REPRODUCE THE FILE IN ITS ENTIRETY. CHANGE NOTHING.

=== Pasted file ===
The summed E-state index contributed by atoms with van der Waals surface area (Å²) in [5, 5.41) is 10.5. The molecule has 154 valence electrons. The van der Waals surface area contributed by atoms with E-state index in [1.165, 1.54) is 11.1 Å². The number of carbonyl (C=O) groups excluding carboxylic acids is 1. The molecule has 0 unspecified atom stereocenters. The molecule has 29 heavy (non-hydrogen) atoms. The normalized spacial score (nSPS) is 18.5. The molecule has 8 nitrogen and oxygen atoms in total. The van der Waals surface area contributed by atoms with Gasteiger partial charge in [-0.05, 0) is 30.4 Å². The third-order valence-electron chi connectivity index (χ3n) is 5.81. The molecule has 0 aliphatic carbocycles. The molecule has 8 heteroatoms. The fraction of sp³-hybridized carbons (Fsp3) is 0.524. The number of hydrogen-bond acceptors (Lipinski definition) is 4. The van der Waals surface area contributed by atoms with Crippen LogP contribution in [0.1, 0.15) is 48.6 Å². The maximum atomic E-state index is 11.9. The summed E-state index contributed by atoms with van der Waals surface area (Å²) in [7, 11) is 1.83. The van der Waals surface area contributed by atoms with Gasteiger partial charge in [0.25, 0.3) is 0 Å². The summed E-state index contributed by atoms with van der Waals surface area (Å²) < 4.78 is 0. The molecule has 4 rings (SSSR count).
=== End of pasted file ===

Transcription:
The summed E-state index contributed by atoms with van der Waals surface area (Å²) in [5, 5.41) is 10.5. The molecule has 154 valence electrons. The van der Waals surface area contributed by atoms with E-state index in [1.165, 1.54) is 11.1 Å². The number of carbonyl (C=O) groups excluding carboxylic acids is 1. The molecule has 0 unspecified atom stereocenters. The molecule has 29 heavy (non-hydrogen) atoms. The normalized spacial score (nSPS) is 18.5. The molecule has 8 nitrogen and oxygen atoms in total. The van der Waals surface area contributed by atoms with Gasteiger partial charge in [-0.05, 0) is 30.4 Å². The third-order valence-electron chi connectivity index (χ3n) is 5.81. The molecule has 0 aliphatic carbocycles. The molecule has 8 heteroatoms. The fraction of sp³-hybridized carbons (Fsp3) is 0.524. The number of hydrogen-bond acceptors (Lipinski definition) is 4. The van der Waals surface area contributed by atoms with Crippen LogP contribution in [0.1, 0.15) is 48.6 Å². The maximum atomic E-state index is 11.9. The summed E-state index contributed by atoms with van der Waals surface area (Å²) in [7, 11) is 1.83. The van der Waals surface area contributed by atoms with Gasteiger partial charge in [0.25, 0.3) is 0 Å². The summed E-state index contributed by atoms with van der Waals surface area (Å²) < 4.78 is 0. The molecule has 4 rings (SSSR count).